You might think "I like it strong" and you may indeed like it strong, but empirical evidence counts, too: I made a large pitcher of bourbon and syrup mixture and poured it over ice-filled glasses, emptying the pitcher and still facing demand for more. Try it with the crushed ice- it's worth it!
Richmond and Annette gave me a bottle of Calvados (French apple brandy) for my birthday. I love Calvados, but I seldom have enough to spare for cocktailian experiments. This surprise windfall enabled me to try a few forgotten cocktails from Ted Haigh's Vintage Spirits and Forgotten Cocktails.
The Calvados Cocktail was an obvious starting point. It's delicious, in a very oddball kind of way. It finishes with an unbelievable blast of orange bitters that makes it spectacular... or just weird. Try it, and then decide for yourself.
Tsoureki, or Greek Easter Bread, is difficult, expensive, and delicious in an exotic way that takes it far beyond the realm of everyday cuisine. It is worth learning, if you have the skill, the time and patience, and access to three peculiar ingredients.
Now Debbie's a star and her Mango Pie is a command performance every time we have another pot-luck lunch at work.
This is easy no-bake recipe is great whenever you can get fresh mango pulp.
This is a fabulous seafood antipasto: seafood on a pile of steamed vegetables with a piquant Genoese green sauce to hold it together.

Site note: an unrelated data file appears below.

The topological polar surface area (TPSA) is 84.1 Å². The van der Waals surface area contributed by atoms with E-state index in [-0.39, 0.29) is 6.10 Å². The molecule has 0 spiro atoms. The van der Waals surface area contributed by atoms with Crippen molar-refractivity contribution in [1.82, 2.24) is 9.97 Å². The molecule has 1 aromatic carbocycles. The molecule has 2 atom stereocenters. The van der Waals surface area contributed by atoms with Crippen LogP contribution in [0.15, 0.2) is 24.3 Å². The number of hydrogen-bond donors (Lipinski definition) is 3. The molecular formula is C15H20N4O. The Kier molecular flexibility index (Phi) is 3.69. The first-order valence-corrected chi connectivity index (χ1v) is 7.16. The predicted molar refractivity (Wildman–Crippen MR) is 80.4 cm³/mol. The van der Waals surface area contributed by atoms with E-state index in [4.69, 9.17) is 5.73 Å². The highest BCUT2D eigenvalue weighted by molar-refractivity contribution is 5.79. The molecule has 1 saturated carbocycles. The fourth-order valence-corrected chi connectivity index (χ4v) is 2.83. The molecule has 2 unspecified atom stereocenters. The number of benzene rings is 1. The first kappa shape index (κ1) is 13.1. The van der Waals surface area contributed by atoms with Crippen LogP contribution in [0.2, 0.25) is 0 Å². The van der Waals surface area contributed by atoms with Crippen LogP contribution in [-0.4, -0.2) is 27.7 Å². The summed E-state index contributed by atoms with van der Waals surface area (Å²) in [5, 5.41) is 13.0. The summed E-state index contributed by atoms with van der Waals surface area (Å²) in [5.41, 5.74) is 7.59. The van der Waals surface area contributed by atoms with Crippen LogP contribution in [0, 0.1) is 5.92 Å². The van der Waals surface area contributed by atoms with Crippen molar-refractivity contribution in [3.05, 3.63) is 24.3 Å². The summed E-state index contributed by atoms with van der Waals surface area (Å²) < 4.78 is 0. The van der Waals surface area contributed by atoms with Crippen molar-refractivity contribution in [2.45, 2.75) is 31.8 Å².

Shown here is a small one made with only shrimp with steamed potatoes and pearl onions. See the first comment for two tips on how to make this delicious invention into a less intimidating affair.
My father's mother was born Peggy McBreen on Saint Patrick's Day in Bailieboro, County Cavan, Ireland. She's no longer with us, but I remember her every St Patrick's Day with an Irish feast and a proper Irish Coffee.
Most of these dishes came from Salmon Books' Favourite Irish Recipes.
Here's what we had:
The feast was held on Sunday, 18 March 2012.
Attendees were John and Lorna, Richmond and Annette
Type of Post:
What's on my Plate?
Beans are one of the Three Sisters, the trio of local foods that supported the Pilgrims and other early settlers. Thanks to their hardiness, easy cultivation, and excellent storability, beans soon became a core component of colonial New England cuisine. In fact, beans became so identified with New England that Boston became popularly referred to as Beantown.
Beans are a climbing plant. Today if you grow beans in your garden, you probably let them climb a beanpole. The Native Americans had a clever way to save space in (and dig less of) that stony New England soil: they also grew corn, and used the cornstalks as beanpoles.
You can find a lot of interesting information about beans in this article from the Maine Folklife Center at the University of Maine. The beans part starts in the fourth paragraph and continues to the end of the page.
Fresh green beans can be steamed right from the garden, of course, but the great value of beans is their ability to be dried, stored and transported over primitive roads with low risk of spoilage.